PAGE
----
OneCare Live secures the desktop for Microsoft

With its OneCare Live service, Microsoft is moving to protect its dominance of the desktop from encroachment by third-party providers.

Microsoft will aggressively muscle into the serviced client security market in June when its OneCare Live service goes on sale at $49.95 a year to protect up to three PCs against viruses, spyware and the like. This is 50% cheaper than the current price for the equivalent service from McAfee.com (which costs $99.99 after a $30 rebate), and is probably a lot less than Symantec was planning to charge for its planned Genesis service, which it announced earlier this week. It currently charges $119.99 for its equivalent packaged software product.

From one point of view, this is Microsoft muscling in on the territory of the established security specialists, The emerging 'serviced client' is a hugely significant strategic battleground but Microsoft will probably look on it differently (or ought to, if it has any sense). As I mentioned yesterday when writing about Symantec's Genesis product, this type of service "is a special subset of software-as-a-service, in which the software is installed and run locally, but automatically maintained and updated from the provider's central servers. It's an example of the 'serviced client' that I included as one of the layers in What to expect from Web 3.0."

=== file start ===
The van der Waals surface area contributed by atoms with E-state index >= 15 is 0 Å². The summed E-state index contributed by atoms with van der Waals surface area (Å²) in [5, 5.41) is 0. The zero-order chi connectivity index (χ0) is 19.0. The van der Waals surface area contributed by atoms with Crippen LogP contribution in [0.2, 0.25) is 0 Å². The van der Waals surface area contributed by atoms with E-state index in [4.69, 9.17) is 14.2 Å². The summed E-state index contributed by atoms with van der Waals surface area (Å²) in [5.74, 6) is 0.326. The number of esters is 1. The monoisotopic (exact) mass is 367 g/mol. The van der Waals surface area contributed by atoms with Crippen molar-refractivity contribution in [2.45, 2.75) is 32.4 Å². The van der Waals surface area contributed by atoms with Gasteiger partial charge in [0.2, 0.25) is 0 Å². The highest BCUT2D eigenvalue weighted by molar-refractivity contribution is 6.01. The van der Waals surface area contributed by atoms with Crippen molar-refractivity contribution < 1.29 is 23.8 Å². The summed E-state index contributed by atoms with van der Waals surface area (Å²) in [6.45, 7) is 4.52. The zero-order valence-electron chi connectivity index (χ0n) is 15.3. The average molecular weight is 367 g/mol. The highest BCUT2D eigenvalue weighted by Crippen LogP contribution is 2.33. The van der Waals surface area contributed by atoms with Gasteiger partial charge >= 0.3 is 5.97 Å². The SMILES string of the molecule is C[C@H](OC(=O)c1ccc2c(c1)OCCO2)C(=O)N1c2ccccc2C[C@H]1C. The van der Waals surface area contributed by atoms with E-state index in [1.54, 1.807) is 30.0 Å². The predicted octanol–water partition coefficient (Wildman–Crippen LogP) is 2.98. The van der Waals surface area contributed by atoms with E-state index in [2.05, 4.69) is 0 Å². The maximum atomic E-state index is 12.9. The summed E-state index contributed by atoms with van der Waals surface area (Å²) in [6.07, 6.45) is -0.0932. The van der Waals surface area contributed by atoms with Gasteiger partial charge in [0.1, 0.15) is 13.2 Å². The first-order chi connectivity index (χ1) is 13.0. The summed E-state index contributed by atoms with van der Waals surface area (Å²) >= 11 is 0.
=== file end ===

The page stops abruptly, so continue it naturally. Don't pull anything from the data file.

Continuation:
As we've already seen from the emergence of AJAX (and even more so when Windows Vista comes along with its inbuilt web services, integral RSS, and so on), users are looking for rich Web client experiences, and that will still require quite powerful local processing. The fantasy of a cut-down, maintenance-free network client will always be a pipedream. But users won't want to pay the futz penalty of having to look after such sophisticated local functionality for themselves. They'll expect their client machines to be managed and maintained from the network.

Think this through, and you can see how strategically important the OneCare Live service becomes for Microsoft. Does the company want those remote PC management services provided by third-party vendors like McAfee.com and Symantec that have no innate loyalty to the Windows platform and Office suite? Clearly, if there's going to be a vendor with a presence on the user's desktop, in a position of trusted advisor on matters such as software upgrades, security and the like, then Microsoft has a firm self-interest in being that vendor. The emerging 'serviced client' is not merely an interesting new side-effect of a connected world. It's a hugely significant strategic battleground for those who want to be the leading vendors of serviced client platforms — and for Microsoft to defend its desktop hegemony against their encroachments.

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